AUSTIN (April 7, 2009)--The Texas House of Representatives gave initial approval Tuesday to a bill that could curb disputes over a controversial policy that allows the state to keep babies' blood for research.
Blood spots from newborns are used to screen them for 27 different birth defects and disorders.
Since 2002 the state has set some of the samples aside to be stored for possible research.
The bill approved Tuesday would require parents be told of the practice after the birth and how to opt out and ask for the blood samples to be destroyed.
Although the blood spots are identified only by numbers in storage, parents and civil rights groups say the policy goes too far.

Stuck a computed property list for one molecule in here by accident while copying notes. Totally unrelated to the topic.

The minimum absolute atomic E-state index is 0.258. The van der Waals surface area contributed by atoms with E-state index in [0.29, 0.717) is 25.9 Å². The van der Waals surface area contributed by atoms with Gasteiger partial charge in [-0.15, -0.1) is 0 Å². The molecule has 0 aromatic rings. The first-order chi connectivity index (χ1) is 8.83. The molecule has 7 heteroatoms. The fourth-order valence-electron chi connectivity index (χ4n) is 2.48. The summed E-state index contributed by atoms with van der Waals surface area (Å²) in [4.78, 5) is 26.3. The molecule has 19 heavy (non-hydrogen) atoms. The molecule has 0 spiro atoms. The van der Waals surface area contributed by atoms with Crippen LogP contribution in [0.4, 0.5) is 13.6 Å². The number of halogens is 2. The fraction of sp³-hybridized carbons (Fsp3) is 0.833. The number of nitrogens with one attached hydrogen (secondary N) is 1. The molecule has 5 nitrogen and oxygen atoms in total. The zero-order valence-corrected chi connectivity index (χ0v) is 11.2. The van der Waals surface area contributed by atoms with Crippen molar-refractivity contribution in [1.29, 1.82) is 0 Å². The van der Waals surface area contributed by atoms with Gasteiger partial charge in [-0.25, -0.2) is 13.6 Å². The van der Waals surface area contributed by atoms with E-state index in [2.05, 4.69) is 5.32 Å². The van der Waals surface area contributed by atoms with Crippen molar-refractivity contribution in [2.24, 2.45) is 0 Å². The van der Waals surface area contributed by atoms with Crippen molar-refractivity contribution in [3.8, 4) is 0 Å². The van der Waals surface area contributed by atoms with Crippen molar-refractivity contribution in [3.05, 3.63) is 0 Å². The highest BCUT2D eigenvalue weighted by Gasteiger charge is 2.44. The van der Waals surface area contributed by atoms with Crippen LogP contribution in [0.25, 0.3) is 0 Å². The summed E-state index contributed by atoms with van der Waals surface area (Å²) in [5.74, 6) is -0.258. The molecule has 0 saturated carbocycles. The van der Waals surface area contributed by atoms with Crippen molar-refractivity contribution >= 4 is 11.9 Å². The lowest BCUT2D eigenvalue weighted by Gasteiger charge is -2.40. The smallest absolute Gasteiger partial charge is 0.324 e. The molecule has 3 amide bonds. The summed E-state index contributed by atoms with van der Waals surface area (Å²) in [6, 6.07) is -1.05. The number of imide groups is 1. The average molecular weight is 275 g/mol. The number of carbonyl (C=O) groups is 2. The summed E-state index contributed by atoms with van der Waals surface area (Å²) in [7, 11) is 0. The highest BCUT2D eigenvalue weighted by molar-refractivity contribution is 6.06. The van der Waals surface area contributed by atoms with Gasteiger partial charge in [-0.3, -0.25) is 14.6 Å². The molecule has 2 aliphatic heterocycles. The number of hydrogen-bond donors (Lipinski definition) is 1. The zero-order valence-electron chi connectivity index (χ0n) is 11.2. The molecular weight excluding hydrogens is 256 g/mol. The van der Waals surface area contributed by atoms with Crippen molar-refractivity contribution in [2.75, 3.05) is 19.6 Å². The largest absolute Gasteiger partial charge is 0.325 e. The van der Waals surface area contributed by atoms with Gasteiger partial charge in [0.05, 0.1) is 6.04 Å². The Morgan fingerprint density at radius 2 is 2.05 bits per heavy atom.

The Texas Civil Rights Project filed a federal lawsuit last month against the Texas Department of State Health Services and Texas A&M University saying the practice violates constitutional protections against unlawful search and seizure.
The bill’s author, Denton Republican Rep. Myra Crownover, said only six families have requested their babies' blood spots be destroyed.
The bill approved Tuesday places the responsibility on parents to ask that the blood be destroyed.
Other lawmakers had sought to make if an opt-in program, where the parents would have to authorize storage and use of the blood.
The measure must get final approval in the House before going to the Senate.
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